James Fastook

Office: 244 Boardman Hall

Lab: 222 East Annex

James Fastook is a professor for Department of Computer Science and Cooperating Professor at the Climate Change Institute.


  • Ph.D. 1976 University of Maine, Physics
  • M.S. 1974 University of Maine, Physics
  • B.S. 1971 Rensselaer Polytechnic Institute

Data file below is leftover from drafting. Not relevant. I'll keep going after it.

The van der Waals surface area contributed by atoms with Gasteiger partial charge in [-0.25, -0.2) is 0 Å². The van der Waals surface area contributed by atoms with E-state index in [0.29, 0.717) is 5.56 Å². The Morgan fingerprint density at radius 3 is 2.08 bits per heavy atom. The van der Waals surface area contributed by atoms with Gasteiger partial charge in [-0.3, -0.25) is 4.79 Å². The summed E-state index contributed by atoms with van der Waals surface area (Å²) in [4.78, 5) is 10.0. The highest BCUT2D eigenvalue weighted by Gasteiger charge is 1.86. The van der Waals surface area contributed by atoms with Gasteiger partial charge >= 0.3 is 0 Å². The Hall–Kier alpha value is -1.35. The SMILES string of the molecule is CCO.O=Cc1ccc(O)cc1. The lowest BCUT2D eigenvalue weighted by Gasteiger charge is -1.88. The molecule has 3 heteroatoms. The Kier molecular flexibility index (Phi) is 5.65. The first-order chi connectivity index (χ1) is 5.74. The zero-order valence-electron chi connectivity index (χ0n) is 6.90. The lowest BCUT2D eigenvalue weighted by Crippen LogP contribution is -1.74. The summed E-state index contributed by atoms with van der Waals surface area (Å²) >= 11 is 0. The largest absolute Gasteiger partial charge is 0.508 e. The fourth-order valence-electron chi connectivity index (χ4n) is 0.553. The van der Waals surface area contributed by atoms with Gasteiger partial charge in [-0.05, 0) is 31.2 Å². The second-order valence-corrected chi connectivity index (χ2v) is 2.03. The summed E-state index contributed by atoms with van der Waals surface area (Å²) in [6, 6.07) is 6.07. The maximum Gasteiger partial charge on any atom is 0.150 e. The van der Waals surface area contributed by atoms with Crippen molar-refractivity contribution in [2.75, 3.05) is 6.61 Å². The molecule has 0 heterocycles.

My training is in Physics, with a special interest in what I call “world physics,” that is, classical problems with a global scale. I am especially interested in solving the equations which govern ice flow, and have worked extensively on the problems of numerically modeling ice sheets and glaciers. The technique I use to solve these equations is called the Finite-Element Method, which is a very general numerical technique for solving differential equations used quite extensively in engineering applications. I am also interested in the problem of Scientific Visualization, a necessary adjunct to any modeling program, because of the need to interpret the large volume of results that stem from any modeling experiment. I work closely with several members of the Climate Change Institute on problems ranging from Antarctic Ice Sheet behavior during the last glaciation, to the effects of the waxing and waning of ice sheets on the migration of humans into North America.